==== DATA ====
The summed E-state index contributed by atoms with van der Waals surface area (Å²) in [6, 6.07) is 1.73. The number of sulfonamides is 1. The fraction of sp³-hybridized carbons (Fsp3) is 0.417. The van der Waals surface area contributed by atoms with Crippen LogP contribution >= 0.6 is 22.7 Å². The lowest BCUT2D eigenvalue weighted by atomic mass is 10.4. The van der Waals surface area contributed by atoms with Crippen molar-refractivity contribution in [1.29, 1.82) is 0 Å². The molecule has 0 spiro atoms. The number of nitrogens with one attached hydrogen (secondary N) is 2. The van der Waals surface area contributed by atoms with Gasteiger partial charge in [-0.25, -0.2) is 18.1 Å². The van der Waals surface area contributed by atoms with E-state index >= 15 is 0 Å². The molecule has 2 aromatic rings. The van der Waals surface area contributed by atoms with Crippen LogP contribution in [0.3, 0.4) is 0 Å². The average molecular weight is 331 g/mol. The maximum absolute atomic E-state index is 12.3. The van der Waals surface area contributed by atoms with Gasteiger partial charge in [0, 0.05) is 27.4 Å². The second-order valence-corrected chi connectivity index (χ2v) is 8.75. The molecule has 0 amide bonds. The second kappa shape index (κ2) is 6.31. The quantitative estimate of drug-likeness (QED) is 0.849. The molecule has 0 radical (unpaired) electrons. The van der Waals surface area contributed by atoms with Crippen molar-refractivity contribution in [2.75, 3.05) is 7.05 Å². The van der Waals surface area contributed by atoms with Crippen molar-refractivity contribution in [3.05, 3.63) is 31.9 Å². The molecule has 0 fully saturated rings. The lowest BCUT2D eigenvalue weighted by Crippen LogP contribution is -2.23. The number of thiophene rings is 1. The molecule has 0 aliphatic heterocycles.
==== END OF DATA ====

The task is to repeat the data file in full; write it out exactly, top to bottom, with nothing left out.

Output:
The summed E-state index contributed by atoms with van der Waals surface area (Å²) in [6, 6.07) is 1.73. The number of sulfonamides is 1. The fraction of sp³-hybridized carbons (Fsp3) is 0.417. The van der Waals surface area contributed by atoms with Crippen LogP contribution >= 0.6 is 22.7 Å². The lowest BCUT2D eigenvalue weighted by atomic mass is 10.4. The van der Waals surface area contributed by atoms with Crippen molar-refractivity contribution in [1.29, 1.82) is 0 Å². The molecule has 0 spiro atoms. The number of nitrogens with one attached hydrogen (secondary N) is 2. The van der Waals surface area contributed by atoms with Gasteiger partial charge in [-0.25, -0.2) is 18.1 Å². The van der Waals surface area contributed by atoms with E-state index >= 15 is 0 Å². The molecule has 2 aromatic rings. The van der Waals surface area contributed by atoms with Crippen LogP contribution in [0.3, 0.4) is 0 Å². The average molecular weight is 331 g/mol. The maximum absolute atomic E-state index is 12.3. The van der Waals surface area contributed by atoms with Gasteiger partial charge in [0, 0.05) is 27.4 Å². The second-order valence-corrected chi connectivity index (χ2v) is 8.75. The molecule has 0 amide bonds. The second kappa shape index (κ2) is 6.31. The quantitative estimate of drug-likeness (QED) is 0.849. The molecule has 0 radical (unpaired) electrons. The van der Waals surface area contributed by atoms with Crippen molar-refractivity contribution in [2.75, 3.05) is 7.05 Å². The van der Waals surface area contributed by atoms with Crippen molar-refractivity contribution in [3.05, 3.63) is 31.9 Å². The molecule has 0 fully saturated rings. The lowest BCUT2D eigenvalue weighted by Crippen LogP contribution is -2.23. The number of thiophene rings is 1. The molecule has 0 aliphatic heterocycles.